Simien Mountains

The Simien Mountains national park is home to Ethiopia’s tallest mountain (Ras Dejen -4,533m). Its dramatic peaks, sharp precipices and valleys lend it the nickname of Africa’s Grand Canyon. Dotted around this vast mountain range are pockets of stunning endemic species such as the Gelada baboon, Wahlia ibex (mountain goat) and the Simien fox. I was extremely lucky to see all three!!

Early on a December Sunday morning we made our through Gondar to Debark (95km journey). Leaving the historic Gondar we passed felasha villages, herdsmen and their cattle and in no time the mountains emerged before us. The smooth tarmac led us all the way to Debark where we got our park ranger and guide. The rest of the journey from Debark to the lodge was uncomfortable. Partly because of the bumpy moutainous road littered with loose stones, but  mostly due to sharing the vehicle with a man wielding a very big gun *shudders* – with each bump I exhaled a prayer.  We stayed at the Simien Lodge and got our own tukel/gojo/hut for one night. 

Our accommodation overnight was the Simien lodge (which claims to be the highest lodge in Africa) was comfortable. Our only reminder of Christmas was the tinsel and large fireplace at the lodge. Ethiopia an orthodox and very old Christian country dodoes not celebrate Christmas on the 25th. Talk about a country that dances to the beat of its own drum. The time around the fireplace ed to interacting with some other visitors staying at the lodge, and as these sort of interactions usually go – they feel quite poignant. Nothing like sitting and talking around the fire to make you philosophical.

The gelada baboons are the main wildlife attraction in the Simien mountains and they sometimes come up to lodge, so no need for crazy hikes. I for one am not keen on ridiculously dangerous hikes up the sides of mountains however the views are worth it. If you don’t mind going that extra mile for views, then you should wake up in time (very early) for the breathtaking sunrise at the lodge. Chennek is where you are most likely to spot the Wahlia ibex and another very common camping site (along with Debark and Sankebar). The scenery here is absolutely breathtaking – expansive plains with large rock outcrops and what look like mini palm trees. The scenery is cinematic to say the least and fondly reminded me of the Lion King.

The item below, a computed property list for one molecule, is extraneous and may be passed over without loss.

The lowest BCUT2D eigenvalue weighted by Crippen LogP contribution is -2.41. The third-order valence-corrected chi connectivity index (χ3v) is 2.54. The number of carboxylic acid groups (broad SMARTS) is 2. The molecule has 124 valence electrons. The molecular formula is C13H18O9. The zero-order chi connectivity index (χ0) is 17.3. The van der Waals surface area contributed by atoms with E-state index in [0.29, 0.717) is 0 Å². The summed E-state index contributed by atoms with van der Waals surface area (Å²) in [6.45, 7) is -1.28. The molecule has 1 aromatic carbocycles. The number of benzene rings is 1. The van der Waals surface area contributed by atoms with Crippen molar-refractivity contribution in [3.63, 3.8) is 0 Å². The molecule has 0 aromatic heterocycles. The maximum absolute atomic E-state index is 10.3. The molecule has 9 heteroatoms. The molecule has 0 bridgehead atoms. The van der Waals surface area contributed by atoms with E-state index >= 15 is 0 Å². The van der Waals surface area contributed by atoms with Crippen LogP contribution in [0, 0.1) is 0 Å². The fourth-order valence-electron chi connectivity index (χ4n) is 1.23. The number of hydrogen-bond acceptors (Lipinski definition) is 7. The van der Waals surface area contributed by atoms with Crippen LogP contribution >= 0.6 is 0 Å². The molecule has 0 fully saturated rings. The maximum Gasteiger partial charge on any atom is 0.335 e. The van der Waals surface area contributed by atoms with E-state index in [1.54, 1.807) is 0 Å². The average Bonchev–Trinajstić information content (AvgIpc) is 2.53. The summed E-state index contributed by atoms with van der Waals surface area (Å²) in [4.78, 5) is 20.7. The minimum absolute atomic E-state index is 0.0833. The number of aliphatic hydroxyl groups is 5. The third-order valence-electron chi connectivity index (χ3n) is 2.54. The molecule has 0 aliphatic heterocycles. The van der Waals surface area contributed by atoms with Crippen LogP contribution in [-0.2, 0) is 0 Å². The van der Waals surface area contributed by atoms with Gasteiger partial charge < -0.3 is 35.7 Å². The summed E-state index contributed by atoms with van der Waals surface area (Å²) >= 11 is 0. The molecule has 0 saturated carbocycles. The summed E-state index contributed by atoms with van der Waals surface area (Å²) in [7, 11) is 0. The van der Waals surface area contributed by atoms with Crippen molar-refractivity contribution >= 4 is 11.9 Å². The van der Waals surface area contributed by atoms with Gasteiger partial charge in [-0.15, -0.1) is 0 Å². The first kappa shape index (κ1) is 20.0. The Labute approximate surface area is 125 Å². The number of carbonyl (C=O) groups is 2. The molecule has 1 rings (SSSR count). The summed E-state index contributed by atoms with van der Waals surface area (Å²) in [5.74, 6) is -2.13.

During my incredibly short trip to the Simien mountain range I felt pushed to the limits of my fears. My fear of heights had to be held off as I skirted the sharp  escarpments eager to keep up with my local utterly fearless guide. The experience of this unique national park and its inhabitants made me feel secure in my place on Earth and acutely aware of beautiful symbiosis we have with the natural world – if we respect this Earth we are so blessed to be on.

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